Human CD1 proteins present lipid and glycolipid Ags to T cells. Cellular trafficking patterns of CD1 proteins may determine the ability of differing isoforms of CD1 to acquire, bind, and present these Ags to T cells. To test this hypothesis, glycosyl-phosphatidylinositol (GPI)-modified variants of CD1b and CD1c were engineered by chimerization with a GPI modification signal sequence derived from decay-accelerating factor (DAF). GPI reanchoring was confirmed by demonstrating the phosphatidylinositol-specific phospholipase C sensitivity of the CD1b · DAF and CD1c · DAF fusion proteins expressed on transfectant cell surfaces. Using cytotoxicity and cytokine release assays as functional readouts, we demonstrated that CD1c · DAF is as efficient as native CD1c in presenting mycobacterial Ags to the human CD1c-restricted T cell line CD8-1. In contrast, CD1b · DAF, although also capable of presenting Ag (in this case to the CD1b-restricted T cell line LDN5), was less efficient than its native CD1b counterpart. The data support the idea that CD1c · DAF maintains the capacity to access CD1c Ag-loading compartment(s), whereas CD1b · DAF is diverted by its GPI anchor away from the optimal CD1b Ag-loading compartment(s). This constitutes the first GPI reanchoring of CD1 proteins and provides evidence that CD1b and CD1c have nonoverlapping Ag-presenting pathways, suggesting that these two Ag- presenting molecules may have distinct roles in lipid Ag presentation.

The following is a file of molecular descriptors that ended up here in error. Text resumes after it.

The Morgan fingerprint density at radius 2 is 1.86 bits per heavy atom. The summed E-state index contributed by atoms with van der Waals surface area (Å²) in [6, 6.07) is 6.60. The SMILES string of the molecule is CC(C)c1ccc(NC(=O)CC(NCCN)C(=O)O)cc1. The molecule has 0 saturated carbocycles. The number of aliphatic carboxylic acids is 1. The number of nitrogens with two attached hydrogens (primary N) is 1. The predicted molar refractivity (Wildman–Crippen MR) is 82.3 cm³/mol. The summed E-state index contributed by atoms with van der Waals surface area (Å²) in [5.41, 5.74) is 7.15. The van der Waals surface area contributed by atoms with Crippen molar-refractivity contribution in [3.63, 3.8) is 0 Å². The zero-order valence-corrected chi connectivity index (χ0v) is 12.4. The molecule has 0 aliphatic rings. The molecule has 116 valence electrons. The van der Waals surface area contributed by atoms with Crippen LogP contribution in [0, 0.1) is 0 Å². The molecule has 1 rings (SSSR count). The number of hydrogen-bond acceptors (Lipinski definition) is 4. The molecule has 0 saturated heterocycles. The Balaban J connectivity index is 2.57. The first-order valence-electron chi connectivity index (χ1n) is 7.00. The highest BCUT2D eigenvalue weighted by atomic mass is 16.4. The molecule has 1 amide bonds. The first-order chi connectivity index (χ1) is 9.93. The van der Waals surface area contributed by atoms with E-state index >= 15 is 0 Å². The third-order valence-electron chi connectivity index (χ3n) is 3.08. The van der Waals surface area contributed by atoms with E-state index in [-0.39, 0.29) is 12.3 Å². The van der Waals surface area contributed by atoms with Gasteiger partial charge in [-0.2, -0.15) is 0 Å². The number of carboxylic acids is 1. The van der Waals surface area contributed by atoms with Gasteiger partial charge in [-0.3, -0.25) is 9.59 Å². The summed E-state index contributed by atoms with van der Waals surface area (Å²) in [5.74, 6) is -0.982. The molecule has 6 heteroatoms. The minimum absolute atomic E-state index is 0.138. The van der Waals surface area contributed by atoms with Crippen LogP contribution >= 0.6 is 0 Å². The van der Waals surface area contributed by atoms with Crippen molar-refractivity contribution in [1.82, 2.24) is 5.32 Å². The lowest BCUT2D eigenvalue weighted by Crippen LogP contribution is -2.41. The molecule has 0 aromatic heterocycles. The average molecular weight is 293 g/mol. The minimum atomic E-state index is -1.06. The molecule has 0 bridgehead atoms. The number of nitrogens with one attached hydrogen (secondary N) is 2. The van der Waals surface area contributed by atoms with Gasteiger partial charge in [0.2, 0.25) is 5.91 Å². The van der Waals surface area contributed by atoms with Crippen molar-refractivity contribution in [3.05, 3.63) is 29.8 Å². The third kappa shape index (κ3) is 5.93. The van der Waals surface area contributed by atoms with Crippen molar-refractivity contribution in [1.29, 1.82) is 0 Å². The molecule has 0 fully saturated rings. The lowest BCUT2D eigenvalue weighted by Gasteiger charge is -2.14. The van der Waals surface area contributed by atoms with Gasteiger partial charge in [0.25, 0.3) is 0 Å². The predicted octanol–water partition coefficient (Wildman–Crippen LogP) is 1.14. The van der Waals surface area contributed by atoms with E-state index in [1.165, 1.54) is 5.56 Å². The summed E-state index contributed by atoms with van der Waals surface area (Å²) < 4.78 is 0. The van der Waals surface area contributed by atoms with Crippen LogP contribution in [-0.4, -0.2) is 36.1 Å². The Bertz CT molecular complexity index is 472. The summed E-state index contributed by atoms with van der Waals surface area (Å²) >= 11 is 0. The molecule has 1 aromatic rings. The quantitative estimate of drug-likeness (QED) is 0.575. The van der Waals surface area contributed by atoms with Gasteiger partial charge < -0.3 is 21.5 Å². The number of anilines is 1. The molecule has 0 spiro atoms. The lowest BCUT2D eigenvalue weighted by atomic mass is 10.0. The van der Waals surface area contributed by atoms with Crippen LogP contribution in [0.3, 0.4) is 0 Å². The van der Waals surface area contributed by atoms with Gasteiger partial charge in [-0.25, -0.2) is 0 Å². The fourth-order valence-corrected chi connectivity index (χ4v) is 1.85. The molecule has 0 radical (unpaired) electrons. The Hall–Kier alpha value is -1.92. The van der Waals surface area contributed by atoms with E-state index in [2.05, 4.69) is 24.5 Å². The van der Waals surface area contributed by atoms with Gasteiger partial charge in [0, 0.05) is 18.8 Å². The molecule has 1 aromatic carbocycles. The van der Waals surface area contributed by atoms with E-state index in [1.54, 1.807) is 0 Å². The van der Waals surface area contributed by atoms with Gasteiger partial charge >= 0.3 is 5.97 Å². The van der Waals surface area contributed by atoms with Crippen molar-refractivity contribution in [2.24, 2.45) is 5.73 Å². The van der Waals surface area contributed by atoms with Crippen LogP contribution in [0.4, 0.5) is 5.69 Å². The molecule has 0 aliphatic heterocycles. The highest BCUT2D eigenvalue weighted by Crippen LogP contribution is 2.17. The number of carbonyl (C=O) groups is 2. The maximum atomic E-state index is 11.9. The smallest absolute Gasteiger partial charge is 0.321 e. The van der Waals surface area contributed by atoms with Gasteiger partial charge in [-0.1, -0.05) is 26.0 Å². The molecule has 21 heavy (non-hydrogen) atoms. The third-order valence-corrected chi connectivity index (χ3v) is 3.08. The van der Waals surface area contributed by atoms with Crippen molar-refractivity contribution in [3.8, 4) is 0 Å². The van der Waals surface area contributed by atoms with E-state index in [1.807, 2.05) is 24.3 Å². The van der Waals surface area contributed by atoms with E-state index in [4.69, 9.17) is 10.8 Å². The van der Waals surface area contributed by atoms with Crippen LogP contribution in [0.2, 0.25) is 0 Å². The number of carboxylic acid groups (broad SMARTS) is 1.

ASJC Scopus subject areas
- Immunology and Allergy